Poor, old boxing still able to captivate the sporting audience, as the Jeff Horn-Manny Pacquiao fight showed. And then just as able to confuse and alienate, as the aermath of Horn-Pacquiao proved. If you’re still watching, the sweet science has a spotlight moment coming up over the next month, one that spans all the contradictions and frustrations of modern boxing.
2 With reservations, we have to start with Floyd Mayweather vs Conor McGregor. The August 27 fight in Las Vegas is such a carnival act, even judged against the low bar of boxing’s standards of crassness. The match of the unbeaten Mayweather and UFC star McGregor was seemingly willed into existence by social media trolling, and we’re now compelled to watch, in the can’t-look-away fashion of a car crash. Why is this happening? Mayweather stands to make somewhere between $100m to $300m on this fight, while according to UFC boss Dana White, McGregor is looking at a $75m payday, which is five times more than anything he’s earned in the octagon.
3 It really is one of those ideas cooked up in a boardroom somewhere: stage an event, put together the fan bases of boxing and UFC, collect profits. Thus, the promotion of the fight
is the fight. This fact became abundantly clear during the four-city press tour in July, with McGregor in his finest, hype-man form. The Irishman variously accused Floyd of having tax problems, wearing a tracksuit, lacking core strength and not being able to read. Sadly, they might be the best shots McGregor lands, because ...
4 It’s hard to see how this fight doesn’t turn into an anti-spectacle – it seems like the dream scenario is it turns into a real-life version of Rocky Balboa fighting Thunderlips. Instead, Mayweather will employ his defensive mastery, which was able to take the air out of his contest against an excitement machine such as Pacquiao. An expected cakewalk would take Floyd to 50-0, surpassing Rocky Marciano’s historic unblemished record. That notion makes boxing purists gag.
5 About the only hope for action is if McGregor is as bad as touted – Mayweather might actually try to knock him out. South African boxer Chris van Heerden caused a sensation when he posted footage to Twier of his sparring sessions with McGregor, tagging him with ease. Van Heerden added the rejoinder: “I ain’t Floyd and I landed.”
6 If you only have so much money to spend on pay-perview, don’t pay for Floyd and Conor and wait a month. The fight that boxing diehards have been waiting for happens on September 17, when Gennady Golovkin faces off against Canelo Alvarez. Not only is this a duel of quality opponents – the respective styles of the powerful Golovkin and hustling Alvarez should combine to put on a great show.
7 It’s a genuine curiosity that Golovkin has not cut through to the sporting mainstream – he’s the most formidable knockout artist since Mike Tyson. Part of it might be he’s from Kazakhstan, part of it boxing’s lack of relevance these days. Another convincing reason is he’s had no defining defififining opponent to go against as he’s rung up his 37-0 (33 KOs!) record and the unified unififified middleweight title. An impressive victory over Alvarez would go a long way to resolving that issue, although Golovkin sees this fight fififight as something of a valedictory – if he wins big, the 35-year-old might retire.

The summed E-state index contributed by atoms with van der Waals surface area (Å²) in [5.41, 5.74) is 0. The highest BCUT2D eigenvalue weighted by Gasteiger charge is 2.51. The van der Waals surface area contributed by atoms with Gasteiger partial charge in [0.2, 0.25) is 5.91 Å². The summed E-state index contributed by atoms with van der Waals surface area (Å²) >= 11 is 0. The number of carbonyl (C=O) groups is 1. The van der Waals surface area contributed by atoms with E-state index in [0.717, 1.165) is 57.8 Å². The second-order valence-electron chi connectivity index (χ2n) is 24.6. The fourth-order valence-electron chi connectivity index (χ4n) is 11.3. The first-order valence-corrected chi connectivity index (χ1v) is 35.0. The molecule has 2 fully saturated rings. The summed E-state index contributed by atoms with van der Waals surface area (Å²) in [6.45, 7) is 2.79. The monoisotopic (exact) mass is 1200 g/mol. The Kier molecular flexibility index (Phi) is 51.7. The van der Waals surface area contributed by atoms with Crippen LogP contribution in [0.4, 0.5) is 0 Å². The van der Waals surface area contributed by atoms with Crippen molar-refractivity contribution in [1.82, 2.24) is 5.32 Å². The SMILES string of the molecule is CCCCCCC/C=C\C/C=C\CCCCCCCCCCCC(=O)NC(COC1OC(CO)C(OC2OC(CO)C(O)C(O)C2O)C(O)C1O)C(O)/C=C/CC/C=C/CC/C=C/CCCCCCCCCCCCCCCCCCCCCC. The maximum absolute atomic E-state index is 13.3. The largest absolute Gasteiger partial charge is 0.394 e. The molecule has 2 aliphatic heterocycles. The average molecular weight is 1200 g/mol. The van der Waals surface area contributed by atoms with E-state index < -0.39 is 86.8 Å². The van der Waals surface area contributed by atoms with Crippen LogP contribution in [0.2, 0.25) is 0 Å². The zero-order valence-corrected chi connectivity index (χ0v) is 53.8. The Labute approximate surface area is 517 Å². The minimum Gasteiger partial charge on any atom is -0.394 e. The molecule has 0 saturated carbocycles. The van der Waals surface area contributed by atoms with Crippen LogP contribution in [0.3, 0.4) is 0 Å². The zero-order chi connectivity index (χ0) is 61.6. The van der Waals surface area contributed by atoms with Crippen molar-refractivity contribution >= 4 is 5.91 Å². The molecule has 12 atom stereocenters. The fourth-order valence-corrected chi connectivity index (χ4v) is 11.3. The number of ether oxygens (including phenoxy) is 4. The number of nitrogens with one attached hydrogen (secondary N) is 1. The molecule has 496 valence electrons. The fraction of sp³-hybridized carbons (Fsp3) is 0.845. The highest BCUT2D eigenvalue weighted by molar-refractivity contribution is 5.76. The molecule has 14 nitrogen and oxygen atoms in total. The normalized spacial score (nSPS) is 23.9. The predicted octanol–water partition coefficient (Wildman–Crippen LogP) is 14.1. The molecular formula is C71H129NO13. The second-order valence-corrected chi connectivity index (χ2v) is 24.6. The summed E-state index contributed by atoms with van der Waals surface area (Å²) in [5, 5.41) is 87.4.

8 Alvarez is already the darling of Mexico, a status he cemented when he whipped Julio Cesar Chavez Jr, son of a previous Mexican ring icon, last May. Canelo is also seeking his breakout moment – most casual fans remember him best for losing to Mayweather four years ago, a fight Alvarez was probably too young to take on at the time. Now 27, he goes in as the underdog against Golovkin, but has a decided edge in youth. And we know how that turned out in Brisbane ...
9 A couple more to keep up with the boxing hipsters: Terence Crawford, potentially the big opponent out there for Jeff Horn, seeks to unify the junior welter belts against Julius Indongo on August 20. And there’s Roman Gonzalez versus Srisaket Sor Rungvisai on September 10, a rematch of their March encounter in which Gonzalez lost by decision despite landing 157 more punches. Interesting fact: one of the judges was our old friend Waleska Roldan, she of the 117-111 score for Pac-Horn (she had this fight even).
10 Okay, our last words on Pac-Horn: it was close, and close fights go either way; it’s time for Pacquiao to bring his glorious career to a close, and a series against Jeff Horn is a weird way to do it; maers are properly seled in the ring, though, so if they do have that rematch before the end of the year, we’ll get to see if Horn can prove it twice ... or if he’s Manny’s next Tim Bradley.
Gennady Golovkin, in a familiar position. Canelo Alvarez on the advance. ¡¢£ ¡¤ Floyd, Conor and money.